- On the Tom Kennedy-hosted syndicated version, the bonus amount was originally $500, then increased to $1,000. On at least one playing in the second half of the run the contestant received the bonus automatically without having to find the ball.
- On the Doug Davidson version, Shell Game (like most of the other games traditionally played on the Turntable) was played onstage while the prize remained visible behind the table. The production of this version used a jib camera which took overhead shots of the game's prop as Davidson mixed the shells. This camera angle had the unfortunate effect of making the black countertop blend into the black floor.
- Additionally, the small prize platform was placed to the left of the game board. It is unknown if the bonus was in effect on this version.
- On an episode from October 6, 1986 (#6211D), when she guessed the second small prize correctly after making a mistake on the first small prize, a contestant did not understand how to play, looking under the first shell to find out whether or not there was a ball before putting the first chip next to it, only to give away too much of a hint, having Bob say, "That's the dirtiest trick anyone ever pulled on me!" as everyone saw that no ball was there. Bob then pointed out to the contestant not to put the chip by the first shell after realizing what had happened and placed it by the third shell. After getting two more chips afterward, she placed them on the second and fourth shells. Notifying this result, Bob points to the obvious fact that "I'm pretty sure she's won this!" Bob then went looking from right to left, but there was still no ball. He then says, "You've ruined my show! You've ruined my game!" and then points to an obvious win, saying, "This would be exciting, but everybody knows the damn thing's not there!" The video link (seen below) is available if you want full proof.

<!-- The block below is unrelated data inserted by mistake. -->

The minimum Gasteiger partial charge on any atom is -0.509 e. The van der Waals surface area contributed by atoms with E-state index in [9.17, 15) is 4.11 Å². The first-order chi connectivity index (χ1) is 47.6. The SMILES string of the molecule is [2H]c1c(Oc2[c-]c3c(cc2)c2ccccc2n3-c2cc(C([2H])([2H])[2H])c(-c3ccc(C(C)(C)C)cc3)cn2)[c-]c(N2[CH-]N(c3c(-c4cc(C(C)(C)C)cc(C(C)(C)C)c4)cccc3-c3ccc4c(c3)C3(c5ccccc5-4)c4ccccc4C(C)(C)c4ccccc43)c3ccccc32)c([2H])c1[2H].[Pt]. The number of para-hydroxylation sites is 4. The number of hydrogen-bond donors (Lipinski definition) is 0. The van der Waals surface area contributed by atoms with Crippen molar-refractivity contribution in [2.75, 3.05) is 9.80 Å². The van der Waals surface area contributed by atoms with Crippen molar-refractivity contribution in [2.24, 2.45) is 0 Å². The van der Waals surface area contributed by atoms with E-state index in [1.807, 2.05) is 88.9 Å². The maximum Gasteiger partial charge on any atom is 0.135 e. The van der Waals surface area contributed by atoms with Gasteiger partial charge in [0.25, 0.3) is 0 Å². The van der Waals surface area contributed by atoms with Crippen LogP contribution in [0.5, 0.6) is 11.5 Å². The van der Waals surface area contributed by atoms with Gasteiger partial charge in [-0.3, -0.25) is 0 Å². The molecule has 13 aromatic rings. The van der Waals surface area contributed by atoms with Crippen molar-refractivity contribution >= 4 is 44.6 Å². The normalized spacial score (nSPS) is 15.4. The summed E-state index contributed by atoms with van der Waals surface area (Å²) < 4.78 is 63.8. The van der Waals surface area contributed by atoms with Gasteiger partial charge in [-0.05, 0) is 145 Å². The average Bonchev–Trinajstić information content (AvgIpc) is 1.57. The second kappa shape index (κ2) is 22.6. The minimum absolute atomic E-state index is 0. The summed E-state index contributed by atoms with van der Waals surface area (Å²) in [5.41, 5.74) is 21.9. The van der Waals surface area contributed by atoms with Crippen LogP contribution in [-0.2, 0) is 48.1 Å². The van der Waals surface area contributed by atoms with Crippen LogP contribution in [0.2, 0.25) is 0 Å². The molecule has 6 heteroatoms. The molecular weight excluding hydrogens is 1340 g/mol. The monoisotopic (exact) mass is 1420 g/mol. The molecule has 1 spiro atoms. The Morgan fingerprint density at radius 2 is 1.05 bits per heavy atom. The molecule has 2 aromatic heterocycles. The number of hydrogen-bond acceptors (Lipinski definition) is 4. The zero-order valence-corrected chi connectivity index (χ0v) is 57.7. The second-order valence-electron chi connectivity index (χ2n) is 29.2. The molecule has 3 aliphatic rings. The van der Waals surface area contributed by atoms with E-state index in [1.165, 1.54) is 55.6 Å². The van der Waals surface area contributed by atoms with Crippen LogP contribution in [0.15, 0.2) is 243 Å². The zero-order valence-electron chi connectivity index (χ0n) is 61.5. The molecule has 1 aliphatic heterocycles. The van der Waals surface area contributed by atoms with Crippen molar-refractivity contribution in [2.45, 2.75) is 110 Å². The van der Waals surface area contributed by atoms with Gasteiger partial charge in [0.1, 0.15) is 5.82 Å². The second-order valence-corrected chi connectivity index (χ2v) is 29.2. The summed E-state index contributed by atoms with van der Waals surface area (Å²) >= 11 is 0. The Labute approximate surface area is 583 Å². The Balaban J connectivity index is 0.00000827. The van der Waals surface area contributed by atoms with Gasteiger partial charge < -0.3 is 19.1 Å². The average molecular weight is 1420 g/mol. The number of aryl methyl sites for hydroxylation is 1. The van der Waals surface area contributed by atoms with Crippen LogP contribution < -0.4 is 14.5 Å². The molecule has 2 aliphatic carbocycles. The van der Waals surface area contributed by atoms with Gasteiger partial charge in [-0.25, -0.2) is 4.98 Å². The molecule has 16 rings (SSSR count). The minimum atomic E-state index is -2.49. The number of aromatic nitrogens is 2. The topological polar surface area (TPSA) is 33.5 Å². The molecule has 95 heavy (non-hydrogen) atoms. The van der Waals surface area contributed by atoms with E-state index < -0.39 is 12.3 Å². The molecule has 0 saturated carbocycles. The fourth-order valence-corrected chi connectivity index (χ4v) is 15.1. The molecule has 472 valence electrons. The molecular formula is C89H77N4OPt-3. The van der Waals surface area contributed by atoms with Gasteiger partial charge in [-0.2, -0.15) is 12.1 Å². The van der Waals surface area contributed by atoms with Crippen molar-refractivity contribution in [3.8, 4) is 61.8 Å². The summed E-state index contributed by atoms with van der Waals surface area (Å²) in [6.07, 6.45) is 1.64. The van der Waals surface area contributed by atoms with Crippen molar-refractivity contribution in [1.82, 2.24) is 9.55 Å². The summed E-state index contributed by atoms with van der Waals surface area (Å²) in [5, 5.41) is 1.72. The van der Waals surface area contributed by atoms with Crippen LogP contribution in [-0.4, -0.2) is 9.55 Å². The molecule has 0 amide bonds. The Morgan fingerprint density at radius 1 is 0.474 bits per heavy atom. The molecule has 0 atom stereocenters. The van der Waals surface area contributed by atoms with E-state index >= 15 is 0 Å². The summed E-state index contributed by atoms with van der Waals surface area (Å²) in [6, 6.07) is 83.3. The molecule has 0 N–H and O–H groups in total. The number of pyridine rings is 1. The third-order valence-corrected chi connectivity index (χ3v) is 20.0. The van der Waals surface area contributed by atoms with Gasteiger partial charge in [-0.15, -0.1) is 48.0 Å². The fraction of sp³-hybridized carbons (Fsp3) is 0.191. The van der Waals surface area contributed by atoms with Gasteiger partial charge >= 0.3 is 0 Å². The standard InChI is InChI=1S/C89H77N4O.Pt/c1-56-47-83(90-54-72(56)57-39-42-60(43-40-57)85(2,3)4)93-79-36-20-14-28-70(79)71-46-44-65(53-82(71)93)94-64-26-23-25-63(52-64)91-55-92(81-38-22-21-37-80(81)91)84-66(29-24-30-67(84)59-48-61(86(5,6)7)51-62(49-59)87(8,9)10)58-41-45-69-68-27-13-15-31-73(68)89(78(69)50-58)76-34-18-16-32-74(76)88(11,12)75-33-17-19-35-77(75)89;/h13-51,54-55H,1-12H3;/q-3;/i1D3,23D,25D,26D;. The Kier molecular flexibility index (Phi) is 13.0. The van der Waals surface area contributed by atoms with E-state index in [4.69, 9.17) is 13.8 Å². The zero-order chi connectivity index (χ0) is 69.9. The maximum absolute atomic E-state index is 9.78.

- On another episode, from April 5, 1991 (#7985D), Grocery Game mistakenly used the Shell Game sign.
- Shell Game was also the name of a short-lived crime fighting show which also aired on CBS, starring Superman movie alumni Margot Kidder and James Read and a young Marg Helgenberger of CSI fame.
- The most number of playings in a season was 69.
Shell Game for $100,000Edit
- On the Mexican version, called "¿Dónde Está la Bolita?" ("Where's the Ball?"), the rules were the same as the American version, using shells and one hiding a ball, though it is unknown if a cash bonus exists for a perfect playing. Also, the contestant got to keep the ball win or lose.
- On the short-lived French-Canadian version, the game was called "La Perle Rare" ("The Rare Pearl"), and clamshells were used, one of which hid a "pearl".
- On the Vietnamese version, called "Sò biển", oyster shells were used, and the ball was shaped more like an egg.
- In the German version, the game is called "Muschelspiel" ("Shell Game"), and played with the same rules, minus the bonus. While host Harry Wijnvoord shuffled the shells, announcer Walter Freiwald would start singing a random song to entertain the audience and contestant.